Whitney Houston's cinematic swan song did not screen by WW's press deadlines. It turns out to be a mere footnote to a life mired in tragedy.
Sparkle could have been the beginning of Whitney Houston's climb back into relevancy and a potential second act to her once bright career in music and film. Sadly, it is merely a footnote in the rockier pages of her life story, coming as it does some six months after Houston passed away. It renders her performance as the disapproving mother of a late '60s girl group far more melancholic than it should be. Because, even though she cedes top billing to former American Idol winner Jordin Sparks, Houston serves as the heart of this fantastical story set in Motown-era Detroit.
Her character, Emma, is a God-fearing woman whose own shot at musical stardom fell short. Her daughters Sister (Carmen Ejogo), Sparkle (Sparks), and Dee (Tika Sumpter) are forced to sneak out of the family home to perform their sultry, poppy tunes. Urged on by their manager (and Sparkle's beau) Stix (Derek Luke), the group, Sister & Her Sisters, catches fire from the get-go, earning a televised spot opening for Aretha Franklin.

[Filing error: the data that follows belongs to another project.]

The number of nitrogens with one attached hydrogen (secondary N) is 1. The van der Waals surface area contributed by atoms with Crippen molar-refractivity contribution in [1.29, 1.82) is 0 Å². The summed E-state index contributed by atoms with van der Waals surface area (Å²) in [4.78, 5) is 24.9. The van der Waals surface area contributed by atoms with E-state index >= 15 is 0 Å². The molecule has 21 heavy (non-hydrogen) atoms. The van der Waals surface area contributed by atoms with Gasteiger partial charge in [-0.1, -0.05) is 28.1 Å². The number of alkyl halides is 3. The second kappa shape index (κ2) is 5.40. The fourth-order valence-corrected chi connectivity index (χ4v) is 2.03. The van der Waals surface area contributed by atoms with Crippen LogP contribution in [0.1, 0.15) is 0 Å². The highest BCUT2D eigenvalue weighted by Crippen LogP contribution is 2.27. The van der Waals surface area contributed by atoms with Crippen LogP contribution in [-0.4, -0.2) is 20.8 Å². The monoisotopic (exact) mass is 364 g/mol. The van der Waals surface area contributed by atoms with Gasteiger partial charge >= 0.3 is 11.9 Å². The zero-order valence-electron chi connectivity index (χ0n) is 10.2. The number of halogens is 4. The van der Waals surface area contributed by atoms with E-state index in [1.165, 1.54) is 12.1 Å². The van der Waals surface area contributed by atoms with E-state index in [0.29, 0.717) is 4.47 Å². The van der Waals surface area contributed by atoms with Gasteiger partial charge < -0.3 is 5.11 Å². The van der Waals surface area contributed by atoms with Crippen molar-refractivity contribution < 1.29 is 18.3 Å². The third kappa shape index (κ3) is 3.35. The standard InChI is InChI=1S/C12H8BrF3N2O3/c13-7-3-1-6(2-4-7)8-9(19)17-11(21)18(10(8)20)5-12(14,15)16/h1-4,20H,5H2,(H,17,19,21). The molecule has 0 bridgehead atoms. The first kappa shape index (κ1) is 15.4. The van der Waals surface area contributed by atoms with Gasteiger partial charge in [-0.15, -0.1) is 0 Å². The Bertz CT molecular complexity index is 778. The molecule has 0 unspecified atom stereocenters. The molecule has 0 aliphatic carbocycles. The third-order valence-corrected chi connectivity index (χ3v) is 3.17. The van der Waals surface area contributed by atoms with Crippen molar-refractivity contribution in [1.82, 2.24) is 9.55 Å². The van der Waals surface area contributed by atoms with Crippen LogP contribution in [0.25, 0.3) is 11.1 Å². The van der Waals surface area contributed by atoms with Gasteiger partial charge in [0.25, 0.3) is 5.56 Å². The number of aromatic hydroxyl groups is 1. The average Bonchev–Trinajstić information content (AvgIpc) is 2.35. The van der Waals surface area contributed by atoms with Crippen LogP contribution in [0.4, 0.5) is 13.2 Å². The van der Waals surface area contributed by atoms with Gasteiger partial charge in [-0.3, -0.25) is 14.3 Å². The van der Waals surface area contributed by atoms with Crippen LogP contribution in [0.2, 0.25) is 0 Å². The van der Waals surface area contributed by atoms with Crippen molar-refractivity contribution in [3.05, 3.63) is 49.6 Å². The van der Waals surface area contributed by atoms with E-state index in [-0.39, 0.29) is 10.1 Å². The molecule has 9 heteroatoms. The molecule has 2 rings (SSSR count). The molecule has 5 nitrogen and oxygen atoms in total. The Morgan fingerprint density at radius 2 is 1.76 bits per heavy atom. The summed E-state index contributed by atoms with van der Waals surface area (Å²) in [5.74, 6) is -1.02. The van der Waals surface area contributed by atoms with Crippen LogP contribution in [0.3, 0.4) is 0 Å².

There are, of course, dramatics along the way, most coming in the guise of a black comedian, played with oozing unctuousness by Mike Epps, who takes up with Sister, introduces her to drugs, and is both verbally and physically abusive. But this is a story of redemption and self-realization peppered with musical performances. It's cinematic comfort food in that respect, and knowing that will help you navigate past the more ridiculous plot points, the sketchy racial politics, and some fairly shallow acting. If you're able to simply accept Sparkle as the pure fantasy it is, your chances of enjoyment are increased tenfold. Dig any deeper below the surface, and the hollow shell will be revealed.